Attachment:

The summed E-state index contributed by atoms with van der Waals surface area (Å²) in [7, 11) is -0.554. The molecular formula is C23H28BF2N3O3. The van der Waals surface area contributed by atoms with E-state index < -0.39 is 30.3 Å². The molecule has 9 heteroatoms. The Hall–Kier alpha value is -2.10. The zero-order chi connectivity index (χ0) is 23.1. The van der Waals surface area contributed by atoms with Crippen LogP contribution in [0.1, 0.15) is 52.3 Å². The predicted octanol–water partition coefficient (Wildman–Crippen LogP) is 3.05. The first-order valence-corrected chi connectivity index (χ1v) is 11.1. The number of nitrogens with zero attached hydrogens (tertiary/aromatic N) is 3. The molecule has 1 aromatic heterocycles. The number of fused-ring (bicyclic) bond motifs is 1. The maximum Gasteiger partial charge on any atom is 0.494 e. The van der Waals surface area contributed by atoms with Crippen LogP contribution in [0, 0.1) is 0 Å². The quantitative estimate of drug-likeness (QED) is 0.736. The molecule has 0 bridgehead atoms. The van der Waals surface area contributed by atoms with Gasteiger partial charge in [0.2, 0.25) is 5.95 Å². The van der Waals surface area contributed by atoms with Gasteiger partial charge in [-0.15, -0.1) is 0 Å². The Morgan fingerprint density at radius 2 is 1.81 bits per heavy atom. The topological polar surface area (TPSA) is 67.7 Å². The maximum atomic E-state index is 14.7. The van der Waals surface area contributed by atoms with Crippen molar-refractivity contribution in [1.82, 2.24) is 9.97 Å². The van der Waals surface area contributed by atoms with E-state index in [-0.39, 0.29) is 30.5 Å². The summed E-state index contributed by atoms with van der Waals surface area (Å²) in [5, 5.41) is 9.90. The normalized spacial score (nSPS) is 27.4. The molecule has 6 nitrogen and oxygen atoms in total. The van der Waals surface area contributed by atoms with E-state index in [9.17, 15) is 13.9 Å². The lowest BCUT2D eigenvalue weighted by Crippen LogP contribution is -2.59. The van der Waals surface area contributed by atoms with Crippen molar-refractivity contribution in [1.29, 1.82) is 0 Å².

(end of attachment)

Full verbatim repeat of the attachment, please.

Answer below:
The summed E-state index contributed by atoms with van der Waals surface area (Å²) in [7, 11) is -0.554. The molecular formula is C23H28BF2N3O3. The van der Waals surface area contributed by atoms with E-state index < -0.39 is 30.3 Å². The molecule has 9 heteroatoms. The Hall–Kier alpha value is -2.10. The zero-order chi connectivity index (χ0) is 23.1. The van der Waals surface area contributed by atoms with Crippen LogP contribution in [0.1, 0.15) is 52.3 Å². The predicted octanol–water partition coefficient (Wildman–Crippen LogP) is 3.05. The first-order valence-corrected chi connectivity index (χ1v) is 11.1. The number of nitrogens with zero attached hydrogens (tertiary/aromatic N) is 3. The molecule has 1 aromatic heterocycles. The number of fused-ring (bicyclic) bond motifs is 1. The maximum Gasteiger partial charge on any atom is 0.494 e. The van der Waals surface area contributed by atoms with Crippen LogP contribution in [0, 0.1) is 0 Å². The quantitative estimate of drug-likeness (QED) is 0.736. The molecule has 0 bridgehead atoms. The van der Waals surface area contributed by atoms with Gasteiger partial charge in [0.2, 0.25) is 5.95 Å². The van der Waals surface area contributed by atoms with Gasteiger partial charge in [-0.15, -0.1) is 0 Å². The Morgan fingerprint density at radius 2 is 1.81 bits per heavy atom. The topological polar surface area (TPSA) is 67.7 Å². The maximum atomic E-state index is 14.7. The van der Waals surface area contributed by atoms with Crippen molar-refractivity contribution in [1.82, 2.24) is 9.97 Å². The van der Waals surface area contributed by atoms with E-state index in [-0.39, 0.29) is 30.5 Å². The summed E-state index contributed by atoms with van der Waals surface area (Å²) in [5, 5.41) is 9.90. The normalized spacial score (nSPS) is 27.4. The molecule has 6 nitrogen and oxygen atoms in total. The van der Waals surface area contributed by atoms with E-state index in [9.17, 15) is 13.9 Å². The lowest BCUT2D eigenvalue weighted by Crippen LogP contribution is -2.59. The van der Waals surface area contributed by atoms with Crippen molar-refractivity contribution in [1.29, 1.82) is 0 Å².